To understand American history, Jon Lauck says you have to understand the Midwest's role in some critical events.
Hurricane Irene focused her aim on the Eastern Seaboard Friday, threatening 65 million people from North Carolina to New England.
Paul Flaherty has already seen the massive storm up close.
Flaherty is a flight meteorologist with the National Oceanic and Atmospheric Administration’s Aircraft Operations Center at MacDill Air Force Base in Tampa, Fla., and he recently flew with a crew of more than a dozen others into the eye of Hurricane Irene.
“People think it’s crazy being on an aircraft bouncing around,” he told Here & Now‘s Sacha Pfeiffer.
“But I always liken it to– if you go to an amusement park, if you’re on a roller coaster you’re expecting to have that kind of ride. If you go on a Ferris wheel you’re not. We are expecting to be involved in a lot of movement on that aircraft so it doesn’t really bother us that much.”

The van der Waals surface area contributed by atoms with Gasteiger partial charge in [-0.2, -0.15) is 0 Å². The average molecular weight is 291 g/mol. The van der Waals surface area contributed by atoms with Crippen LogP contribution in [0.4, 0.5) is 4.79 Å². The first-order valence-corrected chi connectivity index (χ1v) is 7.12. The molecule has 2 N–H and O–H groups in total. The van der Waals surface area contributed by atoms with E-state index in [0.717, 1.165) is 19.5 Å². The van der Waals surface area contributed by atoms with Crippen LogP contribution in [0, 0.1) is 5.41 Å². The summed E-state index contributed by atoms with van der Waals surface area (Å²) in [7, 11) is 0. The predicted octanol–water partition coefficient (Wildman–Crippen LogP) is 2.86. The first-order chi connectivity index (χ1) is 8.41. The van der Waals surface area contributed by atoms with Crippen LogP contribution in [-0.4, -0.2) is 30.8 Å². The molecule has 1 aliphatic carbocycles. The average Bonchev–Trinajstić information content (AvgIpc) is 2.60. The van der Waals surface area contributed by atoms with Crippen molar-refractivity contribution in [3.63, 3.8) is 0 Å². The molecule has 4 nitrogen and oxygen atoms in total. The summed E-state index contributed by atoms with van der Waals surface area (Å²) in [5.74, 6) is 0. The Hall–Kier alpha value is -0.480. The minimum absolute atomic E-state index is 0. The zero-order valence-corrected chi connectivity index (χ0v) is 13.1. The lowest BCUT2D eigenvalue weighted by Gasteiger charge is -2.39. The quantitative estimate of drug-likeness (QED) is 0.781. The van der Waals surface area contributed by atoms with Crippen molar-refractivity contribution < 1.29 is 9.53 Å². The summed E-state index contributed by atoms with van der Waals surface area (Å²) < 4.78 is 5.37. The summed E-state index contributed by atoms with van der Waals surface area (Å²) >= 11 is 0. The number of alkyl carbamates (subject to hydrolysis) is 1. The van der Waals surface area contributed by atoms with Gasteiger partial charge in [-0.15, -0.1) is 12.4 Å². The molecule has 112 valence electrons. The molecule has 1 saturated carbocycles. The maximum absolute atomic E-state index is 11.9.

The team uses two types of aircraft to collect data: The Gulfstream G-4, a jet that flies around and above the hurricane; and the Orion P-3, which is a propeller plane that flies directly into the storm.
“Our plane is just a speck in that storm,” he said .
“Sometimes it dawns on me it might be a little crazy what we’re doing, but I’ve seen the number of people we’ve been able to evacuate in storms, so I know we’re doing it for the right reasons,” he said.
Flaherty’s team gathers information that’s used to determine weather patterns and the need for evacuations. They learn about the wind from Doppler radar measured on a device that sits on the tail of the plane.
They also use a tube-like device called a “dropsonde” that’s dropped from the plane into the hurricane and sends back readings on temperature, pressure and humidity.